Not only does the lack of a laser move this printer into the range of desktop, commercially affordable 3D printers (less than $5000), the technology as a whole also comes with a number of other advantages. For one, the process is much faster as only the boundary of the part is treated rather than the whole part. Furthermore, it can use powders that are completely uncontaminated by any sort of binder or residue. And finally, support issues for your printing project are easily solved, being encased in support.

And they have already successfully produced a number of bronze objects using their SIS 3D printer, like the wrench seen above. Just like a regular printing process, CAD-developed STL files were printed using a layer thickness of 120 μm. The only real difference can be seen in the sliced image generations; as this printer only sprays inhibitor on the outer periphery of the object, sliced images can look a bit strange.

The scientists behind this innovative printing technology warn for overenthusiasm, as a lot more research will need to be done before this technology is ready for market. 'While the proof of concept for a high - resolution and affordable metal alloy 3D printer has been established, there is much room for improvement. Software and hardware upgrades are necessary to improve the robustness of the process. In addition, part strength and porosity have not been characterized for the finished bronze parts. Shrinkage and surface quality of parts may be improved upon as well.'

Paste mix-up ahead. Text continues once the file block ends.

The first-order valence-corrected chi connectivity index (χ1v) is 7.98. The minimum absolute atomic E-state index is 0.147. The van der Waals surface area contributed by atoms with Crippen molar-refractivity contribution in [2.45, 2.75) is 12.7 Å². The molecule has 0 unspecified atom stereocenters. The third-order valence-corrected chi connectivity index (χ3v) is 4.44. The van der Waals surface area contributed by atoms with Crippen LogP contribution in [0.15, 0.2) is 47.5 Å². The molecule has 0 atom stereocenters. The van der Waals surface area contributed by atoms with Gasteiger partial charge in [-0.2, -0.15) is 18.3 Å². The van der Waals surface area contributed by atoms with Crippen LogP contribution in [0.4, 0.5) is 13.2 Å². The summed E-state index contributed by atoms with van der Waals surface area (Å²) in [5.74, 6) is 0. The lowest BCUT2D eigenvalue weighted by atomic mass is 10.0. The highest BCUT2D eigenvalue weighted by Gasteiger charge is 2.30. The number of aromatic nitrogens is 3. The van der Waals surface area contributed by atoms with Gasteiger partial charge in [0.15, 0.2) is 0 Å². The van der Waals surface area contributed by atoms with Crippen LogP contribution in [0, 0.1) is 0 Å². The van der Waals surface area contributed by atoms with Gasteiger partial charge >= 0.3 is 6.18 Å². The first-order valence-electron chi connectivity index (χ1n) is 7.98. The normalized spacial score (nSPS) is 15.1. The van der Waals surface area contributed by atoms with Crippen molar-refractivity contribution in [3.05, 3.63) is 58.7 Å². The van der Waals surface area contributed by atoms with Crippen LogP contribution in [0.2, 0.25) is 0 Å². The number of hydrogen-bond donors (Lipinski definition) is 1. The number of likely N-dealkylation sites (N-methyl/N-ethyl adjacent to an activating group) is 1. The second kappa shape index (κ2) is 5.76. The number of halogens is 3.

While this means it could take a few years before SIS 3D printing technology becomes available to a wider audience, it does mean that a quality revolution for the 3D printing community is definitely on its way.


Posted in 3D Printing Technology

 

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BDub wrote at 5/3/2016 8:01:35 PM: